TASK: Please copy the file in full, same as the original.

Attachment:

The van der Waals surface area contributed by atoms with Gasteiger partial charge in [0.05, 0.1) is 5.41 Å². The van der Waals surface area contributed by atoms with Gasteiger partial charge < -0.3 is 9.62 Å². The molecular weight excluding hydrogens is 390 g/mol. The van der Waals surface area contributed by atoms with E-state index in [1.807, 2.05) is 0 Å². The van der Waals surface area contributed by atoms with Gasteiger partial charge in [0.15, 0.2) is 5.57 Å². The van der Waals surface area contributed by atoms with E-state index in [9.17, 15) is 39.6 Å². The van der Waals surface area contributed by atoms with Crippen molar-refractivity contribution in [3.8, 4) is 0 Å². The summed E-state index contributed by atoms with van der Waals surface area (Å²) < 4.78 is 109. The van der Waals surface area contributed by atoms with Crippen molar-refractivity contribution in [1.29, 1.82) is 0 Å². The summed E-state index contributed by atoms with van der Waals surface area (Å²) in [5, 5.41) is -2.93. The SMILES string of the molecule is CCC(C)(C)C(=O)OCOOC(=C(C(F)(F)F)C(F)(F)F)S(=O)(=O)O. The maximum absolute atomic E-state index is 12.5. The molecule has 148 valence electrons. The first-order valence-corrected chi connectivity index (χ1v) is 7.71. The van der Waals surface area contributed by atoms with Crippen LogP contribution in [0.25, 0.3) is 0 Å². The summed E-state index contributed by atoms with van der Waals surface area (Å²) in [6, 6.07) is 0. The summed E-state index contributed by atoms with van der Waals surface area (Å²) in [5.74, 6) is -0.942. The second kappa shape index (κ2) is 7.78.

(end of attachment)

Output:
The van der Waals surface area contributed by atoms with Gasteiger partial charge in [0.05, 0.1) is 5.41 Å². The van der Waals surface area contributed by atoms with Gasteiger partial charge < -0.3 is 9.62 Å². The molecular weight excluding hydrogens is 390 g/mol. The van der Waals surface area contributed by atoms with E-state index in [1.807, 2.05) is 0 Å². The van der Waals surface area contributed by atoms with Gasteiger partial charge in [0.15, 0.2) is 5.57 Å². The van der Waals surface area contributed by atoms with E-state index in [9.17, 15) is 39.6 Å². The van der Waals surface area contributed by atoms with Crippen molar-refractivity contribution in [3.8, 4) is 0 Å². The summed E-state index contributed by atoms with van der Waals surface area (Å²) < 4.78 is 109. The van der Waals surface area contributed by atoms with Crippen molar-refractivity contribution in [1.29, 1.82) is 0 Å². The summed E-state index contributed by atoms with van der Waals surface area (Å²) in [5, 5.41) is -2.93. The SMILES string of the molecule is CCC(C)(C)C(=O)OCOOC(=C(C(F)(F)F)C(F)(F)F)S(=O)(=O)O. The maximum absolute atomic E-state index is 12.5. The molecule has 148 valence electrons. The first-order valence-corrected chi connectivity index (χ1v) is 7.71. The van der Waals surface area contributed by atoms with Crippen LogP contribution in [0.25, 0.3) is 0 Å². The summed E-state index contributed by atoms with van der Waals surface area (Å²) in [6, 6.07) is 0. The summed E-state index contributed by atoms with van der Waals surface area (Å²) in [5.74, 6) is -0.942. The second kappa shape index (κ2) is 7.78.